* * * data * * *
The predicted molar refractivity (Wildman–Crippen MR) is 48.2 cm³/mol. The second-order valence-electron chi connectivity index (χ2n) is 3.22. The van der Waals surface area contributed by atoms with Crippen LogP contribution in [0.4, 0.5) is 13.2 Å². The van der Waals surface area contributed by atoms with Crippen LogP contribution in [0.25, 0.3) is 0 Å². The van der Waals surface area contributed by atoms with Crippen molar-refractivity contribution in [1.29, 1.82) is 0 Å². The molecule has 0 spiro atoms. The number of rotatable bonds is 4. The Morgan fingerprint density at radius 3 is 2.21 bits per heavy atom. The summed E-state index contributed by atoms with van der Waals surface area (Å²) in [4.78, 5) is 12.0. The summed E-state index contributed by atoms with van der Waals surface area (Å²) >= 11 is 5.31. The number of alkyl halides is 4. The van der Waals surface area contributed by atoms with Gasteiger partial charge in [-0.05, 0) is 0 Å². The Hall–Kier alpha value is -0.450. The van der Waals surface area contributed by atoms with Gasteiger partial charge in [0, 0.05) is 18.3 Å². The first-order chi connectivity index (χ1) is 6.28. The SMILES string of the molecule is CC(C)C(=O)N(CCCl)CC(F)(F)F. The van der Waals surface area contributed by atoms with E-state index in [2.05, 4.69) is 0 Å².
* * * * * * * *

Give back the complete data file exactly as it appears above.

The predicted molar refractivity (Wildman–Crippen MR) is 48.2 cm³/mol. The second-order valence-electron chi connectivity index (χ2n) is 3.22. The van der Waals surface area contributed by atoms with Crippen LogP contribution in [0.4, 0.5) is 13.2 Å². The van der Waals surface area contributed by atoms with Crippen LogP contribution in [0.25, 0.3) is 0 Å². The van der Waals surface area contributed by atoms with Crippen molar-refractivity contribution in [1.29, 1.82) is 0 Å². The molecule has 0 spiro atoms. The number of rotatable bonds is 4. The Morgan fingerprint density at radius 3 is 2.21 bits per heavy atom. The summed E-state index contributed by atoms with van der Waals surface area (Å²) in [4.78, 5) is 12.0. The summed E-state index contributed by atoms with van der Waals surface area (Å²) >= 11 is 5.31. The number of alkyl halides is 4. The van der Waals surface area contributed by atoms with Gasteiger partial charge in [-0.05, 0) is 0 Å². The Hall–Kier alpha value is -0.450. The van der Waals surface area contributed by atoms with Gasteiger partial charge in [0, 0.05) is 18.3 Å². The first-order chi connectivity index (χ1) is 6.28. The SMILES string of the molecule is CC(C)C(=O)N(CCCl)CC(F)(F)F. The van der Waals surface area contributed by atoms with E-state index in [2.05, 4.69) is 0 Å².